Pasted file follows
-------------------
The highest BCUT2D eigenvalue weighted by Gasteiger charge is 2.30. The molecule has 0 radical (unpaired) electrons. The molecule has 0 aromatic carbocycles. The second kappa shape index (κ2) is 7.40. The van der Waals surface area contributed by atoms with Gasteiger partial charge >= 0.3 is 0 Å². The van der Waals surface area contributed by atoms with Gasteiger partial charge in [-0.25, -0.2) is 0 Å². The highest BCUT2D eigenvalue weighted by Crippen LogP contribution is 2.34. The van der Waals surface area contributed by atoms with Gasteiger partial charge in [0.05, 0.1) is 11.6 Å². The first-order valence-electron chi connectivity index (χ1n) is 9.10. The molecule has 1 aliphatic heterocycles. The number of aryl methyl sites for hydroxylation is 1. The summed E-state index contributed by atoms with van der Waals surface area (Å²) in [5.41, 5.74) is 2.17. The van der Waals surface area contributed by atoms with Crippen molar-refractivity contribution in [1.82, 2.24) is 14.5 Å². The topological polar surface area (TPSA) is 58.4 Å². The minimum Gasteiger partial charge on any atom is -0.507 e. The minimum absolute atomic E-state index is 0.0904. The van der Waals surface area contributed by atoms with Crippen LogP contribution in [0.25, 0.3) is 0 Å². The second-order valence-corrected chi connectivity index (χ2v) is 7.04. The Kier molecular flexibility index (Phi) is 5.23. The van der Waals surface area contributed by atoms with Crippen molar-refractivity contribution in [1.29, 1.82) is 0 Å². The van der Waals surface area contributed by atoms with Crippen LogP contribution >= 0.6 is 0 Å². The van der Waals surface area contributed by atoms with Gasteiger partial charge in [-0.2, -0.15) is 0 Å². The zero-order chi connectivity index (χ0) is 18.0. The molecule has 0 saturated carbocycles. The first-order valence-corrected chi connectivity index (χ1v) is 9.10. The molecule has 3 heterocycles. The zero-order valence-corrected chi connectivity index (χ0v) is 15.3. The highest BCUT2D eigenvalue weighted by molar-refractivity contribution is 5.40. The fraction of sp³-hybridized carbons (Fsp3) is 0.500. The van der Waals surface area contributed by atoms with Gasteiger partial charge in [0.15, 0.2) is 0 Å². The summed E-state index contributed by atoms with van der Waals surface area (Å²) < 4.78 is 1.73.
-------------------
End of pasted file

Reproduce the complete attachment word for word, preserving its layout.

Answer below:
The highest BCUT2D eigenvalue weighted by Gasteiger charge is 2.30. The molecule has 0 radical (unpaired) electrons. The molecule has 0 aromatic carbocycles. The second kappa shape index (κ2) is 7.40. The van der Waals surface area contributed by atoms with Gasteiger partial charge >= 0.3 is 0 Å². The van der Waals surface area contributed by atoms with Gasteiger partial charge in [-0.25, -0.2) is 0 Å². The highest BCUT2D eigenvalue weighted by Crippen LogP contribution is 2.34. The van der Waals surface area contributed by atoms with Gasteiger partial charge in [0.05, 0.1) is 11.6 Å². The first-order valence-electron chi connectivity index (χ1n) is 9.10. The molecule has 1 aliphatic heterocycles. The number of aryl methyl sites for hydroxylation is 1. The summed E-state index contributed by atoms with van der Waals surface area (Å²) in [5.41, 5.74) is 2.17. The van der Waals surface area contributed by atoms with Crippen molar-refractivity contribution in [1.82, 2.24) is 14.5 Å². The topological polar surface area (TPSA) is 58.4 Å². The minimum Gasteiger partial charge on any atom is -0.507 e. The minimum absolute atomic E-state index is 0.0904. The van der Waals surface area contributed by atoms with Crippen LogP contribution in [0.25, 0.3) is 0 Å². The second-order valence-corrected chi connectivity index (χ2v) is 7.04. The Kier molecular flexibility index (Phi) is 5.23. The van der Waals surface area contributed by atoms with Crippen molar-refractivity contribution in [1.29, 1.82) is 0 Å². The van der Waals surface area contributed by atoms with Crippen LogP contribution >= 0.6 is 0 Å². The van der Waals surface area contributed by atoms with Gasteiger partial charge in [-0.2, -0.15) is 0 Å². The zero-order chi connectivity index (χ0) is 18.0. The molecule has 0 saturated carbocycles. The first-order valence-corrected chi connectivity index (χ1v) is 9.10. The molecule has 3 heterocycles. The zero-order valence-corrected chi connectivity index (χ0v) is 15.3. The highest BCUT2D eigenvalue weighted by molar-refractivity contribution is 5.40. The fraction of sp³-hybridized carbons (Fsp3) is 0.500. The van der Waals surface area contributed by atoms with Gasteiger partial charge in [0.15, 0.2) is 0 Å². The summed E-state index contributed by atoms with van der Waals surface area (Å²) < 4.78 is 1.73.